Suddenly, I realize where I’m headed. After hours and hours of fingers that grasp me, choke me, and then release me- the ultimate shaver of torture is taunting me as the powerful tentacles carry me to the last seconds of my life.
It flashes before me. I grew up in the woods, around giggling children and streaking sunlight. They would hug me, lean against me, whisper their numbers before saying, “Ready or not, here I come!” Then bigger children started to arrive. My neighbors whispered that they were greedy “adults” that never returned our kind, or never bothered to introduce more of our kind to let us at least be comforted at the thought that we weren’t the last ones left on Earth. The children started to disappear one by one, and the adults brought roaring beasts. My neighbors screamed at me to take care of their children as the beasts overpowered them. Their cries of pain echoed through the Earth until they faded into the air. Gone. Then one day, I couldn’t look after the small, vulnerable children because I suffered the same fate. I was handed off into multiple beasts. Beasts that roared, beasts that hummed, beasts that wounded, beasts that smoothed. Each were taunting in their own way, each took a piece of me until I was slim and fragile. Despite my weak state, a black disease was forced into my head, my heart, and all the way down to my end. After that, I was sealed off from fresh air. I wasn’t alone, though. Eleven others were with me, and one by one, they all told stories similar to mine.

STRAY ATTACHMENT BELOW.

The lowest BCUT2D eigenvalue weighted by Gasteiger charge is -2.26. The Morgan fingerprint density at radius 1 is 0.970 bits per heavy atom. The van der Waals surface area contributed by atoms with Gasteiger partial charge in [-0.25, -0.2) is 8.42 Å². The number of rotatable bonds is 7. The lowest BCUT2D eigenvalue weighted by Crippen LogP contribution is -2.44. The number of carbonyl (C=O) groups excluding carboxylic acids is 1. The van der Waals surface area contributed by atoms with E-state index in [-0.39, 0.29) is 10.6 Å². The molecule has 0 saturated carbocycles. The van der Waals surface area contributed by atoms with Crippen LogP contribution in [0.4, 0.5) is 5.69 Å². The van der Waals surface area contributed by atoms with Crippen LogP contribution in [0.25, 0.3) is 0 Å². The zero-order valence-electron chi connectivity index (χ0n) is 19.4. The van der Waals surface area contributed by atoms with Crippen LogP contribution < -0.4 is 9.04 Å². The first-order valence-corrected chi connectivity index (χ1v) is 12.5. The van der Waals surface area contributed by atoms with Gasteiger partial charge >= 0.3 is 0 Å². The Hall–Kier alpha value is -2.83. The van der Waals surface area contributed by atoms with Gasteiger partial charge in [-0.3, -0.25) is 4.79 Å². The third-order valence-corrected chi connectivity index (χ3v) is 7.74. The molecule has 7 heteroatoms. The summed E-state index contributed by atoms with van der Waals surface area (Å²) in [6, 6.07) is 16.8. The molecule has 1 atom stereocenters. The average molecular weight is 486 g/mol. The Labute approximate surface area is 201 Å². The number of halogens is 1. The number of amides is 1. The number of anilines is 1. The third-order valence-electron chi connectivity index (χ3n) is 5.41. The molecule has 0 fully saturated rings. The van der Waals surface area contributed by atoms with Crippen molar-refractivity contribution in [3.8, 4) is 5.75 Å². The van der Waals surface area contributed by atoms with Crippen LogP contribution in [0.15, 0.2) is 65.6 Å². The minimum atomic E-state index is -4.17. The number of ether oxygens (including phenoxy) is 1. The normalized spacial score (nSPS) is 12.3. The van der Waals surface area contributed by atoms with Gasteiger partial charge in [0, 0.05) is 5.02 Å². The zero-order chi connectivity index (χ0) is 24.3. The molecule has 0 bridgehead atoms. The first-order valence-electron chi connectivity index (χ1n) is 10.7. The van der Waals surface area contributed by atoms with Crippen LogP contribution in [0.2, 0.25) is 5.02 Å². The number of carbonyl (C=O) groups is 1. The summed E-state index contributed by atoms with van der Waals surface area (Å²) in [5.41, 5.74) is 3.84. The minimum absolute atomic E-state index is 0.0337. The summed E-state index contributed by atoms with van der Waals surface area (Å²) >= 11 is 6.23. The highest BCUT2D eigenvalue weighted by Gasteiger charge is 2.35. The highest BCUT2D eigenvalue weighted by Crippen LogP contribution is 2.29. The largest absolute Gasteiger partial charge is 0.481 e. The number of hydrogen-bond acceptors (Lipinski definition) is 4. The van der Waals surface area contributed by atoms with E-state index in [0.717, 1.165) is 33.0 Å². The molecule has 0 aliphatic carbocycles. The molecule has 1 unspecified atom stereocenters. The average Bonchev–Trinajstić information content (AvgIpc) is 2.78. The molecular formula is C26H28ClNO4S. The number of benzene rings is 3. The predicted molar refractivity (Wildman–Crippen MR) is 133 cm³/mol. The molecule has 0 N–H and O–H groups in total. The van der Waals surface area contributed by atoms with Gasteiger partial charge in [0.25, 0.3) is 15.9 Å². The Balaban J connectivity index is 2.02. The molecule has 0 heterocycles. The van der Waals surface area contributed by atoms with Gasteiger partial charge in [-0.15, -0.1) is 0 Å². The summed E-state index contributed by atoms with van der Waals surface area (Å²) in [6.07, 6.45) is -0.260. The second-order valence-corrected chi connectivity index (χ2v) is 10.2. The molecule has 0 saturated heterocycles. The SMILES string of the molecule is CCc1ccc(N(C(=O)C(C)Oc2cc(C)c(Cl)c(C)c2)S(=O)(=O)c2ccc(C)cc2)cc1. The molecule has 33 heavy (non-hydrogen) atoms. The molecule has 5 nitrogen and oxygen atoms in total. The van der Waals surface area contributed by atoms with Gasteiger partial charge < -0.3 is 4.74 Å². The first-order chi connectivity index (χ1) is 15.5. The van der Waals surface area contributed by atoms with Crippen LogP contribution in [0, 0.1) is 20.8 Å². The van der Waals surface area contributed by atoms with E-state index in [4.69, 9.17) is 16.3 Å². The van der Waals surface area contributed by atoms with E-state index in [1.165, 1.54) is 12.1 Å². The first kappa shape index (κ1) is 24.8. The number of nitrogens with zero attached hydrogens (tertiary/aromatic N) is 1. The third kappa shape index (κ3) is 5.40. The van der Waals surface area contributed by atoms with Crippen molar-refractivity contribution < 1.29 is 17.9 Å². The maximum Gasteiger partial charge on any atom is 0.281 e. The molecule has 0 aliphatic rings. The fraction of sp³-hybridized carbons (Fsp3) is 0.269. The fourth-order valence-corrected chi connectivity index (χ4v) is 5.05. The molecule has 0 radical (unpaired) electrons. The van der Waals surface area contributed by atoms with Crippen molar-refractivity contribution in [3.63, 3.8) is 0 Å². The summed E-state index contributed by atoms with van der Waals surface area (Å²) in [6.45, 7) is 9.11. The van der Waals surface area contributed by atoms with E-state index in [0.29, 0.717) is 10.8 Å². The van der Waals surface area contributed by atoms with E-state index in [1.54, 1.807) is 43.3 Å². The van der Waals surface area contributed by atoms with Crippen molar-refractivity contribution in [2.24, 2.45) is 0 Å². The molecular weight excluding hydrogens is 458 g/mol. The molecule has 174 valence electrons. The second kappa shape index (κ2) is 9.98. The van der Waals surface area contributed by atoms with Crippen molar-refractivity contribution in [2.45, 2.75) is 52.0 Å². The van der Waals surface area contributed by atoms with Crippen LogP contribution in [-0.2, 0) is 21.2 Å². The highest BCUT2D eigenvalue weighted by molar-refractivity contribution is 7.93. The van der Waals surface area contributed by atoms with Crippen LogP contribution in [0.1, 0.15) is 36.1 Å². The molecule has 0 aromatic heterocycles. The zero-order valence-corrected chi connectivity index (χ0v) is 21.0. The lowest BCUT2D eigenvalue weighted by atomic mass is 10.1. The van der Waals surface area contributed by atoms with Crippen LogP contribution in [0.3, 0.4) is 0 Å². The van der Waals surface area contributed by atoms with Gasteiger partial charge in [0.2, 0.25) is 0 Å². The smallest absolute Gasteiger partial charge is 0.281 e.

Then one day, fingers took me out, and I learned of fresh air again. This time, though, a beast wasn’t handling me. It was a creature, one like the children that used to hug me and tell me of their adventures. This creature didn’t talk much. Sometimes, its’ voice would echo through the air and into a black box. Other than that, the creature grasped me, choked me, and released me for a chance to breathe. The black disease slowly flowed out of me with great reluctance, but it’s so thick that I might never get better.
Suddenly, the creature let out a breath of frustration, and it stood up. Its’ tentacles were smoothly carrying me to a beast. I knew this beast. Three others that were let out before me screamed as the beast gurgled. However, the beast whispered something to me.
“The secret is to relax,” it said.
“What?!” I demanded.
“Relax,” it went on, making me doubt my sanity, “and this won’t hurt. All I’m doing is sharpening you.”
“What are you?!” I sputtered out in disbelief. The beasts never, ever spoke to me.
“I’m a pencil sharpener. You should know that by now; you are a pencil.” It replied.
“What? No! I’m a tree!” I protested.
“You were a tree. You’re a pencil now.” The pencil sharpener told me as-a-matter-of-factly. Suddenly, my end covered its’ mouth, and it began to gurgle.
Relax. Relax. Breathe in. Breathe out. You’re not here. You’re with the children. The sunlight is warming you. Relax.
Then the black disease was flowing out of me again. The pencil sharpener was at the other side of the room, grinning at me.
“You did just fine, Pencil!” He called out. “You did just fine!”